The schism with China and subsequent difficulties obtaining supplies from Chinese industries and ports shuttered due to the epidemic have also pushed US corporations to emigrate from China—another US priority. According to a poll over 80% of manufacturing executives with operations in China have either shifted some of their work to the United States or intend to do so within the next three years.
Tariffs have often had the reverse effect, causing corporations to grow outside of the United States to sell to China. For example, BMW AG boosted SUV manufacturing in China rather than exporting cars from Spartanburg, S.C., when China hiked auto tariffs to 40% from 15% as part of the trade war. “We attempt to match manufacturing capacity of a certain model to where demand for that model is,” a BMW spokesman said.
However, there is an abundance of evidence to suggest that China was the loser in the trade war since it suffered a more significant economic impact than the United States, with much of the information produced by Chinese experts. Moreover, tariffs make China more vulnerable since its economy is more dependent on trade for growth than the United States. According to advisers, President Trump had this in mind when he said the Chinese would “run out of guns first.”
According to economists, and other major Chinese colleges, Chinese enterprises facing American tariffs sold less to the United States, cut employment, spent less on R&D, and were less likely to establish new businesses.
According to an economist at Fudan University who conducted her study at the University of Minnesota, China’s GDP loss was three times that of the United States.
Recognizing the possibility of “manipulation and censorship” in China’s official statistics, an economist at Dartmouth College and an economist at the University of Hong Kong analyzed satellite photographs of China’s nighttime sky. Tariff-affected industrial districts were substantially less bright than tariff-free areas, indicating a decrease in economic activity. They predict that per capita income in tariffed regions fell by 2.5 percent compared to unaffected areas.
“Overall, the trade war appears to be detrimental to Chinese enterprises and job seekers,” writes an expert. Like those in the United States, Electoral leaders in China say that the trade war has earned them significant political rewards. According to officials acquainted with the leadership’s thinking, Chinese President Xi Jinping decided to sign the Phase One agreement despite the fact that the United States only modestly decreased tariffs.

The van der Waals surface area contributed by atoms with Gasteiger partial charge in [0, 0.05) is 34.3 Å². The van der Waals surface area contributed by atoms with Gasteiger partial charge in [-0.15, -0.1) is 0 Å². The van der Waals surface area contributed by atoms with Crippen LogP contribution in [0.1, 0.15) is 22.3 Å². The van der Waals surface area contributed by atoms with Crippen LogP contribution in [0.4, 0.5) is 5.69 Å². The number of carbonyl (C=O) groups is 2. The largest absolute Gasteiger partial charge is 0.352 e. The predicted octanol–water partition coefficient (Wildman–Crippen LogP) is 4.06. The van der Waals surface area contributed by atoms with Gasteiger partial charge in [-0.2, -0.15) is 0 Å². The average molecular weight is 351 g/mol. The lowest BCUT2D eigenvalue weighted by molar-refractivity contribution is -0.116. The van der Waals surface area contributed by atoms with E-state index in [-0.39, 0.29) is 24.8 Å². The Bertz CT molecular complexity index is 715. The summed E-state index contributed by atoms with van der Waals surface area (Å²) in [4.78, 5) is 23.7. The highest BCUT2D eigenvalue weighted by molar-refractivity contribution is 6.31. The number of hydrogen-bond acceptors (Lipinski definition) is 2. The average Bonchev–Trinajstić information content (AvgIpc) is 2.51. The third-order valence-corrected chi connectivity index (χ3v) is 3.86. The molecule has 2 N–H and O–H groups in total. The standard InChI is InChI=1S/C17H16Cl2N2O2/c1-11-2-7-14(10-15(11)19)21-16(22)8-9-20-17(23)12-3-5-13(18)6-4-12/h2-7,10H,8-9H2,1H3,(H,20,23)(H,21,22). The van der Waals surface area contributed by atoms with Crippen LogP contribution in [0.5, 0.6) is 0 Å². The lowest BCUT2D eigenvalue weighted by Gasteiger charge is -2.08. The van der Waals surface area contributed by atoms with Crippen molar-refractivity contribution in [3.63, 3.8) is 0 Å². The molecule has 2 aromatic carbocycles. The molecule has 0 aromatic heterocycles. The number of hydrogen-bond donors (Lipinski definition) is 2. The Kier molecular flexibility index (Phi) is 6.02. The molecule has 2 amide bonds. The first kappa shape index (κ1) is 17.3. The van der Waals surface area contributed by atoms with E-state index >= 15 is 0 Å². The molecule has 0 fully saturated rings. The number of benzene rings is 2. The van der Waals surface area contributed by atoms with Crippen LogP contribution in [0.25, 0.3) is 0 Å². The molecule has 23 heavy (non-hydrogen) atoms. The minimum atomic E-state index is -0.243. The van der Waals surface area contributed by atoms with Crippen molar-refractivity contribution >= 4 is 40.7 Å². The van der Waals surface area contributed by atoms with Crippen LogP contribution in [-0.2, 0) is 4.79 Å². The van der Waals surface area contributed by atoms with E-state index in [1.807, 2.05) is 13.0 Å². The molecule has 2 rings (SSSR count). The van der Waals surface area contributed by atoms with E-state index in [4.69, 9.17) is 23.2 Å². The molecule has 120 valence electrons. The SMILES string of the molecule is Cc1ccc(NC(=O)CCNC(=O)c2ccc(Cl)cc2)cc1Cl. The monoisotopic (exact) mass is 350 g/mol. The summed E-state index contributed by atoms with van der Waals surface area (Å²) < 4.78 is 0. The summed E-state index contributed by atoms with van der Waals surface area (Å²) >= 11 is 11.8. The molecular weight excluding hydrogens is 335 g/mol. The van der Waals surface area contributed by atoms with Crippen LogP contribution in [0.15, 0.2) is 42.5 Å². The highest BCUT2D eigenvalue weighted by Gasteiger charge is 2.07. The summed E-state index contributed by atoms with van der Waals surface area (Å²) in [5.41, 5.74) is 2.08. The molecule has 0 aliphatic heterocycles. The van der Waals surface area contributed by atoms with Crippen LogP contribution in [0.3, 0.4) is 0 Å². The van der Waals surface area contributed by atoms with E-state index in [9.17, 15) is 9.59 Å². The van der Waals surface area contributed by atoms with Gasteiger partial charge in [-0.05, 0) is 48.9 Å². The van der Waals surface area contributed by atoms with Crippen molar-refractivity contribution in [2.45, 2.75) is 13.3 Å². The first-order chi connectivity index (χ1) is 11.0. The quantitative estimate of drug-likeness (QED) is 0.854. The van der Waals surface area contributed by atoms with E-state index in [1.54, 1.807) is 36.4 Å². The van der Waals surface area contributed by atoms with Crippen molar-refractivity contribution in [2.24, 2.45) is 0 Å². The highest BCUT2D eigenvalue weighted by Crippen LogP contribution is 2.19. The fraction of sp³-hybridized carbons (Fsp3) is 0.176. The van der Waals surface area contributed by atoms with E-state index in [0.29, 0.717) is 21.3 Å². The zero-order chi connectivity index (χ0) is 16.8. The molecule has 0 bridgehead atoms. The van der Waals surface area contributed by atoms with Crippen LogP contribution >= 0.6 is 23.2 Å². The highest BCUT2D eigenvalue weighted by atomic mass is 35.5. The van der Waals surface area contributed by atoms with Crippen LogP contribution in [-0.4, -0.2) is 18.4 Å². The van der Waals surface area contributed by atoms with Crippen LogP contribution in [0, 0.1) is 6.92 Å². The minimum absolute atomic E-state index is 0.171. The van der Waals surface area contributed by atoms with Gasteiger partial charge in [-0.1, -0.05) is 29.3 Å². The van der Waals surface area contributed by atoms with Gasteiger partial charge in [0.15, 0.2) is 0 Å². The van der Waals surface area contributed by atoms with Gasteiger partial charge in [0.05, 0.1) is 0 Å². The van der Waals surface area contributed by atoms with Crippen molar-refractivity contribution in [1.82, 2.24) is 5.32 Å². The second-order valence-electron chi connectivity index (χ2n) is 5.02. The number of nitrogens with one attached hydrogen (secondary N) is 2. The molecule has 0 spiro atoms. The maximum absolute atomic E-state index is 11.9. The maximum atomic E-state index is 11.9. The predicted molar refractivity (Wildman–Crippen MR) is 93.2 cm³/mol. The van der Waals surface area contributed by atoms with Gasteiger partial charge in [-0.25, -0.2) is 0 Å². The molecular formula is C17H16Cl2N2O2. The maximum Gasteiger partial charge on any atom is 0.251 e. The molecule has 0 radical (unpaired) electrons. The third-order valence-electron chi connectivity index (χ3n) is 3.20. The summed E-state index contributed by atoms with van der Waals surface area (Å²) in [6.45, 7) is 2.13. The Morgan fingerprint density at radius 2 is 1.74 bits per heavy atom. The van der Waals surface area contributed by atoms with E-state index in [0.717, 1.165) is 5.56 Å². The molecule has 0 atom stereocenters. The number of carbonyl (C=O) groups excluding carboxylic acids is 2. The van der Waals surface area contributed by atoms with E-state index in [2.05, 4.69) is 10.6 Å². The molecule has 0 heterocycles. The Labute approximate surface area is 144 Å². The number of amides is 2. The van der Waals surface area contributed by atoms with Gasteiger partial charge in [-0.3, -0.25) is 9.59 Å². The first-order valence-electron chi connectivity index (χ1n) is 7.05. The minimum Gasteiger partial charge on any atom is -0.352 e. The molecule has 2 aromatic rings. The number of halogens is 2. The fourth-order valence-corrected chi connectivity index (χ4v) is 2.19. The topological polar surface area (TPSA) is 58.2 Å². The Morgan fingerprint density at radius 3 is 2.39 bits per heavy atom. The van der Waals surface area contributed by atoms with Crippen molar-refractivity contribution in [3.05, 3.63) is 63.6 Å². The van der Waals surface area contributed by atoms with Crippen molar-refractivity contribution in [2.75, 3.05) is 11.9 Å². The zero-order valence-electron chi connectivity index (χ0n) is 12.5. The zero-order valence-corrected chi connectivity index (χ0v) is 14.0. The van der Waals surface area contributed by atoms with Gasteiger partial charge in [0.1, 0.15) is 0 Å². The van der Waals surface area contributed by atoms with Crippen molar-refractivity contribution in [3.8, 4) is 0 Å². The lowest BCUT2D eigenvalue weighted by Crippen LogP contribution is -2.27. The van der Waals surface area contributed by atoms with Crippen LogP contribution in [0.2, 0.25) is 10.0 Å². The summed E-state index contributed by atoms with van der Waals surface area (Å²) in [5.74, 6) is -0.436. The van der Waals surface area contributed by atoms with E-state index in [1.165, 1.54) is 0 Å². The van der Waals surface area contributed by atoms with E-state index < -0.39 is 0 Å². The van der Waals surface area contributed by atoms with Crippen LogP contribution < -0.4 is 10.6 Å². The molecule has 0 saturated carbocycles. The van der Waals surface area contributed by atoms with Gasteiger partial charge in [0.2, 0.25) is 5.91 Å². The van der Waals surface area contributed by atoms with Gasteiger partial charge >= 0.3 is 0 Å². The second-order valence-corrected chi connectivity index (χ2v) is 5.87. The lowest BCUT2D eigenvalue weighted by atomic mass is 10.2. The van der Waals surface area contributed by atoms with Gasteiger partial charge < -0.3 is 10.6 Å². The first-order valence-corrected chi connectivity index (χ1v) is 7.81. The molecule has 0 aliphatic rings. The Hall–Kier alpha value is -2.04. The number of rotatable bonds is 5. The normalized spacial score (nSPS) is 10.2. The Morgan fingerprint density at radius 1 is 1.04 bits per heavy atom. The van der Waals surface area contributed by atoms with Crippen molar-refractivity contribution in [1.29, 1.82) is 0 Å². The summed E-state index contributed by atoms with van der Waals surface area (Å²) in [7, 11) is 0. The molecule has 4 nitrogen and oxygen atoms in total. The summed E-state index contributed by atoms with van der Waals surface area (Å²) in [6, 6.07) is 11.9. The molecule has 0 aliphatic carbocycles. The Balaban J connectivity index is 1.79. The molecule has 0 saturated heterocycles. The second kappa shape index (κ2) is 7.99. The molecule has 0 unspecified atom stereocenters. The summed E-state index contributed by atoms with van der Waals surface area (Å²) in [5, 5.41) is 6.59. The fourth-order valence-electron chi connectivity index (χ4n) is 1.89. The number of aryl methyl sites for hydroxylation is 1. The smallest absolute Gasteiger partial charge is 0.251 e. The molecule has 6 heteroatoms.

Beijing reasoned that the agreement would offer it leverage: if Washington pushed too hard, Beijing might threaten to cancel the trade agreement. When Washington did little more than issue rhetoric to preserve Hong Kong’s autonomy in the summer of 2020, after Beijing implemented a broad national security law, Chinese authorities deemed their plan a success.
President Clinton’s former trade representative, Charlene Barshefsky, believes Beijing came out winning politically. “They didn’t adjust their economic model one iota, reassuring Xi Jinping that their economic model can endure even US attack,” she argues. For example, Chinese exports to the United States have returned to pre-trade war levels. Still, much of the increase is in mobile phones, laptop computers, and toys that were not subject to tariffs, according to Mr. Bown, the Peterson Institute economist.
Overall, Chinese authorities feel the trade war has harmed the United States more than it has hurt China, citing increased inflationary pressure resulting from American tariffs on Chinese goods. As the November midterm elections approach, inflation poses a danger to the Biden administration. “Taxes are a poisonous legacy of the previous government that this administration should eliminate,” a top Chinese trade official argues.
The trade battle also highlighted Beijing’s desire to lessen its reliance on American technology, which has been a long-standing Chinese ambition. To that purpose, China has reinforced the state-led economic model that the Trump administration sought to overturn.
To dominate high-tech industries, Chinese authorities intensified their use of subsidies, including cash infusions, reduced loans, and inexpensive land. In addition to the state-owned corporations that the government generally assists, Beijing vowed last year to invest at least $1.5 billion over the next five years in more than 1,000 smaller, privately held firms nicknamed “little giant” startups. As part of that drive, China announced rules last year instructing hospitals and other state institutions to reserve between 25% and 100% of their purchases of technological products such as medical equipment and imaging tools for local enterprises.